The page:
# really broken 
[ -f /etc/vz/vz.conf ] || exit 1 
[ -f $VE_CONFFILE ] || exit 1 

. /etc/vz/vz.conf
. $VE_CONFFILE

if [ "x$DISTRIBUTION" == "xgentoo" ]
then
	mount -o bind /usr/portage $VE_ROOT/usr/portage
fi

exit ${?}

File: /etc/vz/conf/vps.umount
#!/bin/bash
# if one of these files does not exist then something is 
# really broken 
[ -f /etc/vz/vz.conf ] || exit 1 
[ -f $VE_CONFFILE ] || exit 1 

. /etc/vz/vz.conf
. $VE_CONFFILE

if [ "x$DISTRIBUTION" == "xgentoo" ]
then
	umount $VE_ROOT/usr/portage &> /dev/null
fi

exit 0

This requires that you have DISTRIBUTION="gentoo" in each of the Gentoo VE configuration files (ie: /etc/vz/conf/101.conf). Also, it will complain for some strange reason that /usr/portage is not mounted when you stop the VE, as umount is apparently called multiple times by vz; make sure it exits with 0 and it will be fine. This "noise" is hidden by redirecting the umount output to /dev/null.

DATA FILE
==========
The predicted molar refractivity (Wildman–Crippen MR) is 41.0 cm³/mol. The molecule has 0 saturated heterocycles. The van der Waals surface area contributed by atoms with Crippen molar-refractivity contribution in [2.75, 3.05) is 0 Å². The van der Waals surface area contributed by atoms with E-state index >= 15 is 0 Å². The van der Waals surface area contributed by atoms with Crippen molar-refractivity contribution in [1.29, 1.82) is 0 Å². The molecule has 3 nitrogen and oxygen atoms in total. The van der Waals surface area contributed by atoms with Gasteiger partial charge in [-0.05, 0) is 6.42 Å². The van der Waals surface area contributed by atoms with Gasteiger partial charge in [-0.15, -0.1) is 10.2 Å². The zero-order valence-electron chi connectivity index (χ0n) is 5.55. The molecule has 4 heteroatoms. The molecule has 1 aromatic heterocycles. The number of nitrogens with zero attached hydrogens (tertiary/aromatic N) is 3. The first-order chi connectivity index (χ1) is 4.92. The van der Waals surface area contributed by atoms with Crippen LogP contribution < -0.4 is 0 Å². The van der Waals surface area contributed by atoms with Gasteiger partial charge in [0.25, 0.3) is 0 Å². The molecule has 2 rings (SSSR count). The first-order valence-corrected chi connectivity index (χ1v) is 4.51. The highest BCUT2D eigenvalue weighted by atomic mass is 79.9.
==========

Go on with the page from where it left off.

Don't forget to make these scripts executable.

Virtual memory exhausted / Memory allocation error

If you get an error like "virtual memory exhausted" or "Memory allocation error" in a VPS, your limits for that VPS are to small.

Code: Show the actual limits
# cat /proc/user_beancounters

You should have a look at privvmpages for the VPS and the last column 'failcnt', if there is a number greater the zero, you should set greater values.

Code: increase privvmpages
# vzctl set <VPS-ID> --privvmpages 73728:80362 --save

I've had the values 49152 and 53575 before, and have multiplied them by 1.5. Maybe, you will have to try a little bit to find out the best values for your system.

FYI: I got this error while emerging dev-libs/boost.It looks that emerging big packages (gcc & glibc) also needs more resources, so you may need to tweak other limits, ie kmemsize.

Retrieved from "http://www.gentoo-wiki.info/OpenVZ"

Last modified: Fri, 05 Sep 2008 20:34:00 +0000 Hits: 25,592